Group looks at reshaping government


POSTED: Friday, October 23, 2009

The state's reinventing-government task force, made up of Hawaii business leaders and lawmakers, met for the first time yesterday to brainstorm ways to keep the budget-strapped Hawaii government running in a sour economy.

The 10-member group, created earlier this year by state lawmakers, is searching for ways to eliminate government waste and save money without cutting core services, such as education, basic health care and public safety.

That kind of cash is needed now more than ever as Hawaii faces an estimated $1 billion budget shortfall over the next 20 months. The deficit has led to new union contracts causing schools to close 17 days a year—starting today—and most other state government employees to take 18 unpaid days off this year and 24 next year.

“;Hopefully, we'll come up with some ideas that make sense, but nobody has ready answers,”; Hawaii Visitors and Convention Bureau President John Monahan said.


The group was short on specifics yesterday. Initial proposals include handing over responsibilities and money from the state government to county governments so they can manage parks, highways and road repair.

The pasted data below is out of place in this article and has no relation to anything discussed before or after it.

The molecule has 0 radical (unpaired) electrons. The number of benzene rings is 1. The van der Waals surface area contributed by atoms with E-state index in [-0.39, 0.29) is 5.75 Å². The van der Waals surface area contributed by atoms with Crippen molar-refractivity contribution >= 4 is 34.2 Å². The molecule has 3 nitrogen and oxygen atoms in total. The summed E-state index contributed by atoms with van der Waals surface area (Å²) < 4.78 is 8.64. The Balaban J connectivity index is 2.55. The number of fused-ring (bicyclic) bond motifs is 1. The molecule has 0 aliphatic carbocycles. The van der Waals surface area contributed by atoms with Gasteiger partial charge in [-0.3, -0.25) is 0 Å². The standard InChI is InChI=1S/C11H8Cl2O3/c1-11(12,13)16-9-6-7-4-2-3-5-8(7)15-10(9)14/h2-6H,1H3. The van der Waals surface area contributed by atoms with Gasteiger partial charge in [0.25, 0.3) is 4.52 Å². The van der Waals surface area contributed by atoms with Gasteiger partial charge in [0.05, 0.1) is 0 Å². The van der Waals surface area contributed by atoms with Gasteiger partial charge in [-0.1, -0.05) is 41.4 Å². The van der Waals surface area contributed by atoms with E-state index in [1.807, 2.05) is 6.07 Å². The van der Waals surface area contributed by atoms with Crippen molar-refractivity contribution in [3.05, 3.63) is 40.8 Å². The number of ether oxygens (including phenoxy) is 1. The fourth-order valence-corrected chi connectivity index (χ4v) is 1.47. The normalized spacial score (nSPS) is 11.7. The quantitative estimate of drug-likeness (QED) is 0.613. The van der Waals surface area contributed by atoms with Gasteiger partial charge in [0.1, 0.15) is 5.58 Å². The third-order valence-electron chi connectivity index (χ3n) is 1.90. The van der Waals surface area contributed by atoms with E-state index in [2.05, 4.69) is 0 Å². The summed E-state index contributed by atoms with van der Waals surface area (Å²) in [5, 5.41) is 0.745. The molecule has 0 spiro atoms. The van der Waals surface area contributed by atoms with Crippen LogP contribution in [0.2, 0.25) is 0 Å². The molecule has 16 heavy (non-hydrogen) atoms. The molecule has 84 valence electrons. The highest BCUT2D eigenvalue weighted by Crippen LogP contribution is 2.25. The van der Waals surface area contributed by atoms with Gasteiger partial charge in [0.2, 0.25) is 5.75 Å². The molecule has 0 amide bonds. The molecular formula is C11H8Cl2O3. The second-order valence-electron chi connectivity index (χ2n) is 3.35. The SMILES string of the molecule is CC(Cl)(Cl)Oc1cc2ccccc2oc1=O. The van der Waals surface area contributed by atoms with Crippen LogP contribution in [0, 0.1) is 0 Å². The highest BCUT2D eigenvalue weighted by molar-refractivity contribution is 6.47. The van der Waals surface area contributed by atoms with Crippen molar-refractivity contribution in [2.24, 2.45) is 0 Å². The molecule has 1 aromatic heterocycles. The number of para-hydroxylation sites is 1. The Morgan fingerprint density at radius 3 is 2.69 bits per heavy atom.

Other ideas would allow county and state workers to share construction equipment or use computer records to reduce needless paper consumption.

Tax increases also might be discussed, although the focus is on prioritizing government services and identifying areas that could be cut.

“;If we want these same services to keep being provided, we're going to have to ante up and pay for them,”; said Randy Perreira, executive director for the Hawaii Government Employees Association and a task force member.

The task force will meet every other week through the next two months in hopes of coming up with recommendations that could be pitched to lawmakers before next year's legislative session.

On the Net:
» HCR 76: capitol.hawaii.gov